A Colleague came across an article from the Ladies’ Home Journal that dates back to about 1911. The article is called “What May Happen In The Next Hundred Years,” and, at the very least, it was interesting reading.
As to be expected, many of the predictions were way off base, but surprisingly, a few of them hit pretty close to home. Some examples of the unrealistic predictions include a complete “extermination” of mosquitoes and flies, cars will be cheaper than horses (which may be debatable if the horse in question is the winner of the Kentucky Derby), and a university education will be free. As a parent with two in college, this prediction made me laugh out loud.
Don’t Be A Weakling
An interesting prediction, “Everybody will walk 10 miles,” caught my attention, as the text went on to say that all schools will have gyms and all cities will have public gymnasiums. Today, for those interested in physical fitness, gyms and other facilities are readily available in many areas. Sadly, however, I’m sure very few people are walking 10 miles. Nevertheless, part of this was true. The kicker, though, was the last sentence in the prediction: “A man or woman unable to walk 10 miles at a stretch will be regarded as a weakling.”
In spite of the phyical fitness buffs, the U.S. has and continues to grapple with an obesity epidemic. To my knowledge, though, I have never heard anyone refer to overweight people as “weaklings.” Although name-calling is generally frowned upon, could the Ladies’ Home Journal have been on to something? Maybe their goal was to make being physically fit “cool.”
Staying in the “health kick” vein, there also were predictions for “supersized” fruits and vegetables. For example, strawberries were projected to be as large as apples and peas as large as beets. According to the prediction, a single strawberry would suffice as a serving.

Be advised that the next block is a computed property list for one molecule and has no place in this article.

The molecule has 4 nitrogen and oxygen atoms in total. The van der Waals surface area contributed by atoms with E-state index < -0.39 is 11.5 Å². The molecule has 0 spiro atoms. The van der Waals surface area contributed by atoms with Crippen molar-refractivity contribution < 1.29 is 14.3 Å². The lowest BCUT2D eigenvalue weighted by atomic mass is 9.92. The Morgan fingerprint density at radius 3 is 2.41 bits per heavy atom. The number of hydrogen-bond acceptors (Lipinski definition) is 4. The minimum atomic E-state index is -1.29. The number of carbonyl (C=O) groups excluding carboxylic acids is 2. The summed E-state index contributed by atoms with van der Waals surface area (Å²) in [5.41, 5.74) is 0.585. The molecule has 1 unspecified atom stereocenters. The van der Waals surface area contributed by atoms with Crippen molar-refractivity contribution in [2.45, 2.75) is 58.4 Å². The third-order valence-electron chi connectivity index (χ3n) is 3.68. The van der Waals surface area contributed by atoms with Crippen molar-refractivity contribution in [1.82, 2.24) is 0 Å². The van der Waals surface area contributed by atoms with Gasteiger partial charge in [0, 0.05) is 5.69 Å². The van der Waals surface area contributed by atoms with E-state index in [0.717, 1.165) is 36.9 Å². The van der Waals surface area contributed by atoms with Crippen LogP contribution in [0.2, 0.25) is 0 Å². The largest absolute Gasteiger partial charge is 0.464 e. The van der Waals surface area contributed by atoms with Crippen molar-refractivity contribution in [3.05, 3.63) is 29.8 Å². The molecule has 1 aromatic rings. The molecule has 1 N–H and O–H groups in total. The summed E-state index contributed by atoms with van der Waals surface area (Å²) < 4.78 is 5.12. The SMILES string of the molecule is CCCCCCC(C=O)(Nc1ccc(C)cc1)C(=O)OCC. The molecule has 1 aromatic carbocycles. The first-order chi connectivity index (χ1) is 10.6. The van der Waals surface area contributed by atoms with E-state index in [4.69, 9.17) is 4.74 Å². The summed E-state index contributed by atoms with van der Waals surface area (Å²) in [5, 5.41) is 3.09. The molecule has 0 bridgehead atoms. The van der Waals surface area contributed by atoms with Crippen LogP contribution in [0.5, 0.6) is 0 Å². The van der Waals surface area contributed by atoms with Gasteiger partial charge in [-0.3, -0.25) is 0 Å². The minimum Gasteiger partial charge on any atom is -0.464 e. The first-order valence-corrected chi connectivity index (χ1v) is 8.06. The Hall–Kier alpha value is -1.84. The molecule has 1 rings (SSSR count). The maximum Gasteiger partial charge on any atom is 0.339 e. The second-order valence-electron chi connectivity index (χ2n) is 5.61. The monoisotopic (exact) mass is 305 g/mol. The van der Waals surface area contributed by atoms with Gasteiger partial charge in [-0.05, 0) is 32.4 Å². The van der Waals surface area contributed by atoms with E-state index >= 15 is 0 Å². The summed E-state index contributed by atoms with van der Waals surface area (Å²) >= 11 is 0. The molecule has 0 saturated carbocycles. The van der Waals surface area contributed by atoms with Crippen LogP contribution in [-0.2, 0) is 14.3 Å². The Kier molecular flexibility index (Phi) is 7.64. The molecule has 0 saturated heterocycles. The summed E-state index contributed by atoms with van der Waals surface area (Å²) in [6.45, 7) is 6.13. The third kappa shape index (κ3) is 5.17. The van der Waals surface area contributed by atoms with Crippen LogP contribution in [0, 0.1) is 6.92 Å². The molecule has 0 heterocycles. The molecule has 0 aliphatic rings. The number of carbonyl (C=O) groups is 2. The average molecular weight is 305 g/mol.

Too bad this didn’t happen. We can still have hope, though. Breeders continuously work on disease- and drought-resistant varieties. Maybe someday “jumbo” size will be included in breeding parameters. Think about it; producing supersized berries also could prove to save on labor.
There were other predictions, too, that were very close to being on target. For example, another one was titled “Vegetables Grown By Electricity.” The text reads: “Winter will be turned into summer and night into day by the farmer. … He will also grow large gardens under glass.” Technology has and continues to play a major role in food production.
Moving Into 2013
Since the end of the Mayan calendar and the predicted end of the world already came and went, that means we are all presented with an opportunity to make positive contributions to the future, especially the future of the vegetable producing industry. I’m not game enough to make predictions for 100 years from now like the Ladies’ Home Journal did, but if I was to look into a crystal ball for 2013, I would say we will see a workable Farm Bill passed, the government will realize the critical need for food production and will ease up on some restrictions, and we will continue to see technological advances in breeding and labor-saving equipment.
What is your vision for 2013? Drop me a line and let me know.